Did you find Sergio's downfall funny?April 5, 2018 The Scoop
The Masters Fourball of Dan Murphy, Alex Perry, Mark Townsend and Steve Carroll take it in turns to ask each other the most important questions from day one at Augusta
Dan Murphy. We’ve got to start with Sergio Garcia and that 13. Without repeating the gag about him being unlikely to name any future children Firethorn, did anyone think it was funny and if not what was your overriding emotion?
Steve Carroll: I was mortified, to be honest. It’s probably a bit easier to take now he’s got his arms in the green jacket but I never like to see anyone struggle like that.
Apparently, according to some of the more high profile members of the golf media who found it very amusing, it humanises him and makes him one of us. I don’t want players of his skill to be one of us. I want to see them hit great shots. I can watch myself hitting five into a pond every weekend.
Alex Perry: It was more like a car crash really, wasn’t it? I was watching through my fingers from when the second ball went in the water, by the fifth I was in the foetal position. To record 13 on a single hole and walk off 18 to sign for an 81 is incredible.
Mark Townsend: I didn’t find it funny at all, it wasn’t like he was chunking shot after shot. I can’t remember that green ever being quite so penal in previous years and the strange thing was we kept seeing that other ball on the bank that had somehow stopped?
I was pretty gutted for him, most of us would like to see him give it a go over the weekend again and he’s had it now because of one hole. What a difference a year makes etc etc but quite weird that he hit the flag and made eagle to help him win last year and now he’s tied the record for the highest score on any hole. The 81 makes him look like a clown and that wasn’t the case here.
Alex Perry: Did you see anything in Tiger Woods’ game today to make you confident that he might be in contention come Sunday?
Mark Townsend: I watched quite a lot of him on the red button and you would be hard pressed to say any part of his game was firing. His driver was either brilliant or horrific and not an awful lot dropped but, with all that pressure on him, he got it round in 73. So maybe, stating the obvious, his head is in a good place and that probably means anything is still possible.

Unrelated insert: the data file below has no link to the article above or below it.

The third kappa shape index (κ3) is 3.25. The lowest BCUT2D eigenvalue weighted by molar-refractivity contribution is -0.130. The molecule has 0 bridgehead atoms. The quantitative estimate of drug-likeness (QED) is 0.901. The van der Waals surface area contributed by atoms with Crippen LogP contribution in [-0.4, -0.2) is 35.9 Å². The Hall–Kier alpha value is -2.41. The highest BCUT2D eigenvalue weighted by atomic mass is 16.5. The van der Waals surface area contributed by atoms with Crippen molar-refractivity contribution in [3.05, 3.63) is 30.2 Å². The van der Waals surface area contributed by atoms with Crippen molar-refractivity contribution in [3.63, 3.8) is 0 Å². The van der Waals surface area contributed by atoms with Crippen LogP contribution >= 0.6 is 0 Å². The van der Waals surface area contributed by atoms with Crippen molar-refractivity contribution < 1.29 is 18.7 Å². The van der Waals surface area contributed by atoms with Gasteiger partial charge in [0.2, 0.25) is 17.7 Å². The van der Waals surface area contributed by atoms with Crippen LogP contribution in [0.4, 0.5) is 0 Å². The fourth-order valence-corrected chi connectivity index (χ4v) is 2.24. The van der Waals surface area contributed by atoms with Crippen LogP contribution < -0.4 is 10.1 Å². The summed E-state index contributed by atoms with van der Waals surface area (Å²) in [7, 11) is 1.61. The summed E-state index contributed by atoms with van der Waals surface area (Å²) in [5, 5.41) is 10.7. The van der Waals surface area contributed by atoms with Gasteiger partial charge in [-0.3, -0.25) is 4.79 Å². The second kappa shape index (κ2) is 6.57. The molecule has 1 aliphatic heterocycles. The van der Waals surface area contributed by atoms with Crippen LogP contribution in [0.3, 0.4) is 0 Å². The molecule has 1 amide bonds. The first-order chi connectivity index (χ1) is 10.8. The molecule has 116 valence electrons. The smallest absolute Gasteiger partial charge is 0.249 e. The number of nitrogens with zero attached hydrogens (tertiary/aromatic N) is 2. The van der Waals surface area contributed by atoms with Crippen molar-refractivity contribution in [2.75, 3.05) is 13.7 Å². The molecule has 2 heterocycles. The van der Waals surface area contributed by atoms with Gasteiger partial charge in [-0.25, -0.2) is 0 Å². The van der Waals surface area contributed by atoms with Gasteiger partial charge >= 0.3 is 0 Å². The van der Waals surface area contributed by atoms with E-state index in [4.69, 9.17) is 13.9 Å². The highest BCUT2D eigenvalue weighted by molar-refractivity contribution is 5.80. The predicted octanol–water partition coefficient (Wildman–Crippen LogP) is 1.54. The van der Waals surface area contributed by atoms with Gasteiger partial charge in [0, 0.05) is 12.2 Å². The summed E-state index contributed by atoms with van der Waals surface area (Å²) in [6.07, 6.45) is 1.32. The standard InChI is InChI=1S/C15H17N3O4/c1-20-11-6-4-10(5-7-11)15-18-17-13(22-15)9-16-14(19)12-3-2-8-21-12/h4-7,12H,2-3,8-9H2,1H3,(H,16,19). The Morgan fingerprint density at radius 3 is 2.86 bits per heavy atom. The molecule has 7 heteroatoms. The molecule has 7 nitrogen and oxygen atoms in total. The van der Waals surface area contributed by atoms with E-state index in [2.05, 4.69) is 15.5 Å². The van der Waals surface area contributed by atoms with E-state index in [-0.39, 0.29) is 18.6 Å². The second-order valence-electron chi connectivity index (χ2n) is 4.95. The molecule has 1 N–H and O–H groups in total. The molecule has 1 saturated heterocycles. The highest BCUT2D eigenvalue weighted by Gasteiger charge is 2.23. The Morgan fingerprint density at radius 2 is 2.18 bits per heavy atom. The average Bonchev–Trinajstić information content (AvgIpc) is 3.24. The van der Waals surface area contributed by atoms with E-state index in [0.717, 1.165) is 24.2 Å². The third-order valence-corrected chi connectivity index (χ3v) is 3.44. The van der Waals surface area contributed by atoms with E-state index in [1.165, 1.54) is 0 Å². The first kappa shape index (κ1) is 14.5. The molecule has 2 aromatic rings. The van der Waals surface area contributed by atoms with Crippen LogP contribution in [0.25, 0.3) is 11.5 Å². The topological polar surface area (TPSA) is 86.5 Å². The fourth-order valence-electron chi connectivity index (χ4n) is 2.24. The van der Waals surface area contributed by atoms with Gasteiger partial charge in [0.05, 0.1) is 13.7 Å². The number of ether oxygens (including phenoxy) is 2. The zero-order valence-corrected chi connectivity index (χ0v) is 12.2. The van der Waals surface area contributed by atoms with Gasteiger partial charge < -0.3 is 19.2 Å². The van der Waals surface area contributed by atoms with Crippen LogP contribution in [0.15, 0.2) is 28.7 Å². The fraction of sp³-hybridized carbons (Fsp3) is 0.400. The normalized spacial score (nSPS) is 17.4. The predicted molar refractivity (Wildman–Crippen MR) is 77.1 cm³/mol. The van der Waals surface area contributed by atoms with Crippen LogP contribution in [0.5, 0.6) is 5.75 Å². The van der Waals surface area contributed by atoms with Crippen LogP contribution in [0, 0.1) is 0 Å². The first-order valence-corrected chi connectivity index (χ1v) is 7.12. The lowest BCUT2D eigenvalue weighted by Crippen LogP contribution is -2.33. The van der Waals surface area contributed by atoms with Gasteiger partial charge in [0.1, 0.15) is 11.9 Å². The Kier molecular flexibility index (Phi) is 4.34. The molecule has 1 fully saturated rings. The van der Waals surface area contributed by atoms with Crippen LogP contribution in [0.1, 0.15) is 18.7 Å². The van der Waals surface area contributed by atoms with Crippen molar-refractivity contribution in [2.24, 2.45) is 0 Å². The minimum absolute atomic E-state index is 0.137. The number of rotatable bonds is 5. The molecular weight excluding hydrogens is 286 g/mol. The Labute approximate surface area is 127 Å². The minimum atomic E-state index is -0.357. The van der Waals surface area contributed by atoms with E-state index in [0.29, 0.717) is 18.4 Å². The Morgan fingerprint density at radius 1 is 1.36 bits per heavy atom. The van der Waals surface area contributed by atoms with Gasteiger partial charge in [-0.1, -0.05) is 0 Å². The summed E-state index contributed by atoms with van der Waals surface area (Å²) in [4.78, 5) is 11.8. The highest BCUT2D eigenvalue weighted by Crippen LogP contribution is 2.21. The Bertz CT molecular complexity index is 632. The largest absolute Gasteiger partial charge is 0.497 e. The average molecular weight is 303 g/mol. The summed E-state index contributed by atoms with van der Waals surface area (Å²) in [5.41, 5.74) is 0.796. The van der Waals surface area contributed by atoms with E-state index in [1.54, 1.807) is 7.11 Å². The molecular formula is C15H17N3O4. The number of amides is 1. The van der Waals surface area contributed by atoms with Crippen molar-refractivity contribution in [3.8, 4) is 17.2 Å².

Steve Carroll: He is still the world No. 1 in grinding it out. There are plenty in the field who’ll happily trade places with him for that 73 and he’s only going to get more comfortable as the week goes on.
Dan Murphy: I think the fact that he turned a 76 into a 73 is very impressive and he did at least finish strongly. Clearly, he will have to play the par 5s an awful lot better than he did today. But he is still very much in the tournament as far as I’m concerned.
Mark Townsend: What is the worst injury you’ve played a round of golf with and how did you play?
Alex Perry: I’ve actually done something similar to Tony Finau. I was knocked off my bike by a car a few years ago and my shoulder went. Had to pop it back in on the side of the road. Never felt anything like it. Tried to play golf about two weeks later, which was a horrible mistake (my doctor’s words, not mine).
Steve Carroll: I played five days after tearing my left calf in a 6-a-side match. I did it on the Monday night, was in hospital on the Tuesday (it had ballooned to twice the size and I couldn’t walk) and then teed it up on the Saturday.
I did OK, if I remember rightly, but the only thing that I really recall about it was that the offending area was completely purple by the time I putted out on 18.
Dan Murphy: This wasn’t an injury as such but I’m afraid I was once caught short on the golf course and we were only halfway down the second. Without explanation, or any other options, I made an emergency trip to the undergrowth. The real shame of it was, I was sporting a new bag towel that day. It had to be sacrificed. Thereafter, my game didn’t suffer too much apart from being unable to clean my wedges.
Steve Carroll: We’re always being told how brutal Augusta is, particularly those long par 4s. So how has Sandy Lyle shot a 74, and how does Fred Couples keep turning back the clock – despite having no back?
Alex Perry: Quite simply these guys are just Augusta specialists. They love the place, and it loves them. Were you looking for a more complex / less clichéd answer than that?
Dan Murphy: Sandy bogeyed the last two to shoot 74 as well. Plus Bernhard Langer was as steady as ever. I guess the answer is that there is no pressure on them and they know the course – and especially the greens – so well. Still, it is remarkable.
Mark Townsend: Couples is a freak (in a good way) and Lyle still hits it a mile (based on nothing else other than being able to reach the 15th today). These are the very best players of a generation, hopefully we’ll be saying the same about Rory and Spieth in 25 years. It must be brutal, half the favourites are over par.